Song of the Day: I Say a Little Prayer by Dionne Warwick (& Aretha Franklin)

prayer

I Say a Little Prayer” is a song written by Burt Bacharach and Hal David for Dionne Warwick, originally peaking at number four on the U.S. Billboard Hot 100 pop singles chart in December 1967. On the R&B Singles chart it peaked at number eight. Intended by lyricist Hal David to convey a woman’s concern for her man who’s serving in the Vietnam War, “I Say a Little Prayer” was recorded by Dionne Warwick in a 9 April 1966 session.

Lyrics:

The moment I wake up
Before I put on my makeup
I say a little prayer for you
While combing my hair, now
And wondering what dress to wear, now
I say a little prayer for you

Forever, forever, you’ll stay in my heart
And I will love you
Forever, and ever we never will part
Oh, how I’ll love you
Together, together, that’s how it must be
To live without you
Would only be heartbreak for me

I run for the bus, dear
While riding I think of us, dear
I say a little prayer for you
At work I just take time
And all through my coffee break-time
I say a little prayer for you

Forever, forever, you’ll stay in my heart
And I will love you
Forever, and ever we never will part
Oh, how I’ll love you
Together, together, that’s how it must be
To live without you
Would only mean heartbreak for me

I say a little prayer for you
I say a little prayer for you

Forever, forever, you’ll stay in my heart
And I will love you
Forever, and ever we never will part
Oh, how I’ll love you
Together, together, that’s how it must be
To live without you
Would only mean heartbreak for me

My darling, believe me
For me there is no one, but you
Please love me, too
I’m in love with you
Answer my prayer
Say you love me, too
Why don’t you answer my prayer?
You know, every day I say a little prayer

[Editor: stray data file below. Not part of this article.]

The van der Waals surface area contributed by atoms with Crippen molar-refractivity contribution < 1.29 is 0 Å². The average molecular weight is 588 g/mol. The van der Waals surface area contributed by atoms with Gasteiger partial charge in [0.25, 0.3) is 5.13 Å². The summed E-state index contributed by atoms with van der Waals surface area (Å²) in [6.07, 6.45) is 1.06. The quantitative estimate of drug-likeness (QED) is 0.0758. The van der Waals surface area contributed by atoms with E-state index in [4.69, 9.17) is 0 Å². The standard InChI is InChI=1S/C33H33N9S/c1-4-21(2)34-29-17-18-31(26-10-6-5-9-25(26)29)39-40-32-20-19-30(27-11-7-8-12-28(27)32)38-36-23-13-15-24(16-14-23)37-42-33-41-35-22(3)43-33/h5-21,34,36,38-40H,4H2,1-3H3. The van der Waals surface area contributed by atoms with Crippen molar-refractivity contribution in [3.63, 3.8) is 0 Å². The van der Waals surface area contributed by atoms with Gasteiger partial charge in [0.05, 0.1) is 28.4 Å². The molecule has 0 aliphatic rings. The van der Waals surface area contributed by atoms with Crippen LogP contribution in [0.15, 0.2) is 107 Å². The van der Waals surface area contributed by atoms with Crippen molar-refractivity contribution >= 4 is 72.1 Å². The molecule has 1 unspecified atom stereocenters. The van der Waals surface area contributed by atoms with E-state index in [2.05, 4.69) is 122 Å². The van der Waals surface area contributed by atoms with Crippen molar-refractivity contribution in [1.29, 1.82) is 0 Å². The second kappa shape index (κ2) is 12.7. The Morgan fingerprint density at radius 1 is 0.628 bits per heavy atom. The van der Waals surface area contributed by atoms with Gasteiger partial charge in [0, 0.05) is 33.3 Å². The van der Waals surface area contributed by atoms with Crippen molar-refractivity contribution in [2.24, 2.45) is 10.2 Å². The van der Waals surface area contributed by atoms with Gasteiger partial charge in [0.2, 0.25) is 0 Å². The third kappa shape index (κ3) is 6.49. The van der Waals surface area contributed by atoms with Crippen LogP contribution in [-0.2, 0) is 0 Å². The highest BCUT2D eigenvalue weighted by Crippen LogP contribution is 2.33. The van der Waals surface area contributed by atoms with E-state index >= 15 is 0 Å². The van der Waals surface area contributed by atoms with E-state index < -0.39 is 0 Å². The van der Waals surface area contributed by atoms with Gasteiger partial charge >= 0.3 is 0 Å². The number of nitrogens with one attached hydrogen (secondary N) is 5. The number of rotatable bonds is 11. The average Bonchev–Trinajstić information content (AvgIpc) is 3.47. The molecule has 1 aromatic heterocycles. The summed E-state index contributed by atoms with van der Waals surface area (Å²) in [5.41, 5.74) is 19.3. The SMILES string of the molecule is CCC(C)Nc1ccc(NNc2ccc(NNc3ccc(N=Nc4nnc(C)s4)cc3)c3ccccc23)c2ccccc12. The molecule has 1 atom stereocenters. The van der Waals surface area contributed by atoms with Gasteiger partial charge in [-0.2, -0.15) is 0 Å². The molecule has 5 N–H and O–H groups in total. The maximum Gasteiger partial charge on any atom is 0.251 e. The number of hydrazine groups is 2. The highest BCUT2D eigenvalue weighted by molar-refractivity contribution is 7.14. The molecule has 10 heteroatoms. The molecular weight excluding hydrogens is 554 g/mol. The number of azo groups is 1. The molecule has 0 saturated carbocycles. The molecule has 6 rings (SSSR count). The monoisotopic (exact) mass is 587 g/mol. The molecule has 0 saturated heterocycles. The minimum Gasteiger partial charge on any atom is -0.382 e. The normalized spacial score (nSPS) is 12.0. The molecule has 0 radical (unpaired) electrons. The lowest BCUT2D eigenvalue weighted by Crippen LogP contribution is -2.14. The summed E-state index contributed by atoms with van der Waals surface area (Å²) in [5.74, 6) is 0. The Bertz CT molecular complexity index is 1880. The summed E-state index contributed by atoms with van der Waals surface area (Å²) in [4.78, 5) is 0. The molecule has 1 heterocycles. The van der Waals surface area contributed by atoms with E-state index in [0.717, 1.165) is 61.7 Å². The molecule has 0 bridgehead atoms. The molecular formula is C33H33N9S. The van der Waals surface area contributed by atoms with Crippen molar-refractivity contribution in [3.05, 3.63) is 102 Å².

I said, I say, I say a little prayer

…….

The female vocals are a crucial component to this song. They were performed by a group called The Sweet Inspirations, which were comprised at the time of Cissy Houston, Estelle Brown, Myrna Smith and Sylvia Shemwell (Houston is Warwick’s aunt, and Whitney Houston’s mother). Their contribution gave the song a powerful Gospel sound and made the chorus pop.

The Sweet Inspirations were in on this song at the same time as Warwick – they practiced it with her during rehearsals at Burt Bacharach’s house. It was a very relaxed atmosphere where they were able to hone the song before entering the studio.

In a 1997 interview with Switch, Hal David explained that he would take a long, careful look at the work before fitting his words to Bacharach’s melodies. He added that sometimes the placement of the title was not so obvious with Bacharach’s music. For instance, the chorus section in ‘I Say a Little Prayer,’ that’s ordinarily where the title would fall, but it seemed to me that the title should come in the less obvious place in the middle of the verse after ‘The moment I wake up, before I put on my make-up.'” (This interview is available at Rock’s Backpages.)